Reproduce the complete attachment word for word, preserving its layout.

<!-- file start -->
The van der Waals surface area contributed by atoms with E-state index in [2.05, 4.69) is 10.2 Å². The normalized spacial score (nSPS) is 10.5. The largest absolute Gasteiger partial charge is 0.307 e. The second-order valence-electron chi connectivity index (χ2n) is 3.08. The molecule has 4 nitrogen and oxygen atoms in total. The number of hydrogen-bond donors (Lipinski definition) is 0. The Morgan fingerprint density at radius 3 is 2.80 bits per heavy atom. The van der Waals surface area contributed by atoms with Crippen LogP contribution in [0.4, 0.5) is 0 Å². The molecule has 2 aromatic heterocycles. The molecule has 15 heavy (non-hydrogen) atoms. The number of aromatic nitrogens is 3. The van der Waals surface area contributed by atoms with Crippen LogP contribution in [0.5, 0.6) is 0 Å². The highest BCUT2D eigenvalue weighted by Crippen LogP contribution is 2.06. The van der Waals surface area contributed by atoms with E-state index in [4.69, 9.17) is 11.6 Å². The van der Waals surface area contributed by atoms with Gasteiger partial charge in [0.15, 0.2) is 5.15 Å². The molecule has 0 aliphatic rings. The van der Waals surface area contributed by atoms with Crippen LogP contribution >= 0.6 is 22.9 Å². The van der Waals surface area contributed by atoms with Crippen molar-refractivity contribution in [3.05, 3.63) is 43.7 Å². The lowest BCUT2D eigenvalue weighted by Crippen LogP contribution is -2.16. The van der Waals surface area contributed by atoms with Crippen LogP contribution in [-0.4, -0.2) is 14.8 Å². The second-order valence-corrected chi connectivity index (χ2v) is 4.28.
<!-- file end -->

The van der Waals surface area contributed by atoms with E-state index in [2.05, 4.69) is 10.2 Å². The normalized spacial score (nSPS) is 10.5. The largest absolute Gasteiger partial charge is 0.307 e. The second-order valence-electron chi connectivity index (χ2n) is 3.08. The molecule has 4 nitrogen and oxygen atoms in total. The number of hydrogen-bond donors (Lipinski definition) is 0. The Morgan fingerprint density at radius 3 is 2.80 bits per heavy atom. The van der Waals surface area contributed by atoms with Crippen LogP contribution in [0.4, 0.5) is 0 Å². The molecule has 2 aromatic heterocycles. The molecule has 15 heavy (non-hydrogen) atoms. The number of aromatic nitrogens is 3. The van der Waals surface area contributed by atoms with Crippen LogP contribution in [0.5, 0.6) is 0 Å². The highest BCUT2D eigenvalue weighted by Crippen LogP contribution is 2.06. The van der Waals surface area contributed by atoms with E-state index in [4.69, 9.17) is 11.6 Å². The van der Waals surface area contributed by atoms with Gasteiger partial charge in [0.15, 0.2) is 5.15 Å². The molecule has 0 aliphatic rings. The van der Waals surface area contributed by atoms with Crippen LogP contribution >= 0.6 is 22.9 Å². The van der Waals surface area contributed by atoms with Crippen molar-refractivity contribution in [3.05, 3.63) is 43.7 Å². The lowest BCUT2D eigenvalue weighted by Crippen LogP contribution is -2.16. The van der Waals surface area contributed by atoms with Crippen LogP contribution in [-0.4, -0.2) is 14.8 Å². The second-order valence-corrected chi connectivity index (χ2v) is 4.28.